Edla Muga, a humanitarian support personnel with Oxfam Great Britain, speaks about Oxfam’s cyclone response in Mozambique in 2019 and the work to reduce safeguarding risks in emergencies.
When Edla Muga arrived in Beira on Mozambique’s central coast in April 2019, the area was recovering from a devastating cyclone. Edla was there to advise Oxfam and other organizations responding to the disaster in the area of protection from sexual exploitation and abuse (PSEA) committed by aid workers, a tough topic on a good day but especially challenging following a major disaster in a poor community facing down an impending cholera epidemic.
“When I got there, the storm had wiped out a lot of services, and there were more concerns about food and water,” Edla says. “We heard reports of sexual exploitation and abuse as well as gender-based violence, and as humanitarian workers we knew that we had to ensure that these were addressed”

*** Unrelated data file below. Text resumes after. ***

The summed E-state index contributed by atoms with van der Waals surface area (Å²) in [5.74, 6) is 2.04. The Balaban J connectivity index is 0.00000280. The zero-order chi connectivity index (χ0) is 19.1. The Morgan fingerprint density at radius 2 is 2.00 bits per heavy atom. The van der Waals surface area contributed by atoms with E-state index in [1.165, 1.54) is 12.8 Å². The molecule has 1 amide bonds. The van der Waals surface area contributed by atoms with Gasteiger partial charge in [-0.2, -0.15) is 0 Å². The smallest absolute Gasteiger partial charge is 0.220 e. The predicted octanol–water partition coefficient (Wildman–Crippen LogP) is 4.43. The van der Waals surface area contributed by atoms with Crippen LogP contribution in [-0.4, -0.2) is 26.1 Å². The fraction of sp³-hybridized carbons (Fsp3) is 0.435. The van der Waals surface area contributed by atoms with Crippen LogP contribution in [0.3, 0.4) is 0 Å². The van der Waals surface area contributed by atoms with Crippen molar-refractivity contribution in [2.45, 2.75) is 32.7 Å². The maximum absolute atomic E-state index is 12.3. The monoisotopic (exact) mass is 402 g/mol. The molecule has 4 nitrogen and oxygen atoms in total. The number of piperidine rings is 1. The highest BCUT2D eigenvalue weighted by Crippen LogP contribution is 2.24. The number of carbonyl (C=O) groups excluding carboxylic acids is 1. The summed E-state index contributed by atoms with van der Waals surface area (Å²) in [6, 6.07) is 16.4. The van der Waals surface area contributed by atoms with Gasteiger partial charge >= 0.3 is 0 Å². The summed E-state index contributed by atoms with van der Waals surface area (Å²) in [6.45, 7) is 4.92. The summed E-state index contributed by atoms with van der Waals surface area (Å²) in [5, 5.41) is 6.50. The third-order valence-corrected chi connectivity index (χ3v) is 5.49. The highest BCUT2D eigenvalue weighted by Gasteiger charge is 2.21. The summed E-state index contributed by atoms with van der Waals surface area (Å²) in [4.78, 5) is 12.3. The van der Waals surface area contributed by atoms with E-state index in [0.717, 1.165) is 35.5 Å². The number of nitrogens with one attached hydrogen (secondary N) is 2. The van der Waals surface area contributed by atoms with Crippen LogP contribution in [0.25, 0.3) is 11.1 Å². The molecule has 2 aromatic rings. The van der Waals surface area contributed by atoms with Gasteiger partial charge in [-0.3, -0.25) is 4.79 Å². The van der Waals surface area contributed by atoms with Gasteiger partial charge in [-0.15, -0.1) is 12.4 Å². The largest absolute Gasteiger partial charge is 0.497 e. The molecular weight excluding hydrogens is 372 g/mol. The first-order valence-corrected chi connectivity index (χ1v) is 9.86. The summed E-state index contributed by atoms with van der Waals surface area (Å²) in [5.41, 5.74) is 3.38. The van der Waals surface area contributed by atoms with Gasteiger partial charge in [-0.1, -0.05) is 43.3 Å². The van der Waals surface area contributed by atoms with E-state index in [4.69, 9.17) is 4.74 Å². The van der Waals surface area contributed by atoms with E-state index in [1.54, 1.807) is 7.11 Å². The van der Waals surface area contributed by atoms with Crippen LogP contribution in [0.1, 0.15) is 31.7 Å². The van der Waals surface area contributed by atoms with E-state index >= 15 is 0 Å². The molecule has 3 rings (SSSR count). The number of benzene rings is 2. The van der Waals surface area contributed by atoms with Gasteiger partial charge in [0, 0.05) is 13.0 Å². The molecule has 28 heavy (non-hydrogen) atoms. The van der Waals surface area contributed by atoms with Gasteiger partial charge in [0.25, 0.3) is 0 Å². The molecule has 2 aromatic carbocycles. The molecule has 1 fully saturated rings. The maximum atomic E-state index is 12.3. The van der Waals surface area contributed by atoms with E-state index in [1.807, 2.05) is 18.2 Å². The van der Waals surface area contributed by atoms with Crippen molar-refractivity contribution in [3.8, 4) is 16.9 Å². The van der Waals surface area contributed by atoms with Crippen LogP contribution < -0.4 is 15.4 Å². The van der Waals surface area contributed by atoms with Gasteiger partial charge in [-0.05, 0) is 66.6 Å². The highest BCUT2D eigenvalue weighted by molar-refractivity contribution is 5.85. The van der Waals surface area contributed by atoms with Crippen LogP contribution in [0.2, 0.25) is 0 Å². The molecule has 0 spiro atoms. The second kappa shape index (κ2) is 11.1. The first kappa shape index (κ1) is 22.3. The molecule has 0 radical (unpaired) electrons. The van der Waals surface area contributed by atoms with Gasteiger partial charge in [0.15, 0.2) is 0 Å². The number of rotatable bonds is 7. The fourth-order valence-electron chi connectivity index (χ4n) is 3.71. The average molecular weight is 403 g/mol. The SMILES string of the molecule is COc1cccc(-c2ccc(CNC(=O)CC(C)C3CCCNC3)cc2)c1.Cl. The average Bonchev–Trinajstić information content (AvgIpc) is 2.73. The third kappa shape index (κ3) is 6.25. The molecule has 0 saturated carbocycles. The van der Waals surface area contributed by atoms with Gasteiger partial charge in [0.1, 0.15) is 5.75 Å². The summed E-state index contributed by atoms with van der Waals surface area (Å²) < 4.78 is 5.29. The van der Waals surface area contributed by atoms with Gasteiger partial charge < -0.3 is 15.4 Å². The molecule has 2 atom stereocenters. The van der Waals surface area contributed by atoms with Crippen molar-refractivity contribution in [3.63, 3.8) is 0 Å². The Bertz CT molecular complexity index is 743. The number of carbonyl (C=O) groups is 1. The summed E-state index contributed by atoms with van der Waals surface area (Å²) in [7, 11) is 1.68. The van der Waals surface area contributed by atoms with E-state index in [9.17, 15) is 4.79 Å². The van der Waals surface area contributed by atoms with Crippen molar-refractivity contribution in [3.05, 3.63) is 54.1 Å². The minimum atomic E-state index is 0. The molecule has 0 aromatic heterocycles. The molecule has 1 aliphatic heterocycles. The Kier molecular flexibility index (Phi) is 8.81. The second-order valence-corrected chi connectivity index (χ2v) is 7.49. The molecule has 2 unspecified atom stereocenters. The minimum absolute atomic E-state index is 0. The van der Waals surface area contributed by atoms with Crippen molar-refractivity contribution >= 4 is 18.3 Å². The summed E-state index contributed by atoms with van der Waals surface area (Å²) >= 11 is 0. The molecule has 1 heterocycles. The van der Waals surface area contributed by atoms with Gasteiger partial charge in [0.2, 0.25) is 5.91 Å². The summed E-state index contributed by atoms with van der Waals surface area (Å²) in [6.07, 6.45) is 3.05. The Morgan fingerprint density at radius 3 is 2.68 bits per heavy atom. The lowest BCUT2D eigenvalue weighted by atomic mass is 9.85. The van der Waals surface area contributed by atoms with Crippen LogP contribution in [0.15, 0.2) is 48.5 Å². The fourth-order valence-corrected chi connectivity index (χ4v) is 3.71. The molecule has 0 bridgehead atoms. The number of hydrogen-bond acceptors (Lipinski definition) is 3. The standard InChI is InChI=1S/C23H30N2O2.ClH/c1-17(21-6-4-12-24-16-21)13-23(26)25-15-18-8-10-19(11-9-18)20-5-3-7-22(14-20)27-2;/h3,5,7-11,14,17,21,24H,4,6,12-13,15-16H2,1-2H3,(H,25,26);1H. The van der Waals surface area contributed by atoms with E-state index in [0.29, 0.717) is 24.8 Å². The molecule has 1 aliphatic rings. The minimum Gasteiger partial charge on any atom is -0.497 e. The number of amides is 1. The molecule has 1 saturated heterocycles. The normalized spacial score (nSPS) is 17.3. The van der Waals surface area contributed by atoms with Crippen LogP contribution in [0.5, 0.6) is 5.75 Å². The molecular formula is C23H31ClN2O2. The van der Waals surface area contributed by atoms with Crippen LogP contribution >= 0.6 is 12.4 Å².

Edla’s arrival in Mozambique came just over a year after allegations of sexual exploitation and abuse by Oxfam staff in Haiti were highlighted in the media. What followed was a major shift in focus by the aid sector to focus on PSEA. Oxfam had publicly committed to improving its policies on safeguarding the people it is serving in its programs, and a major emergency affecting hundreds of thousands of vulnerable people raised a red flag for Oxfam and the other NGOs and UN agencies responding in Mozambique.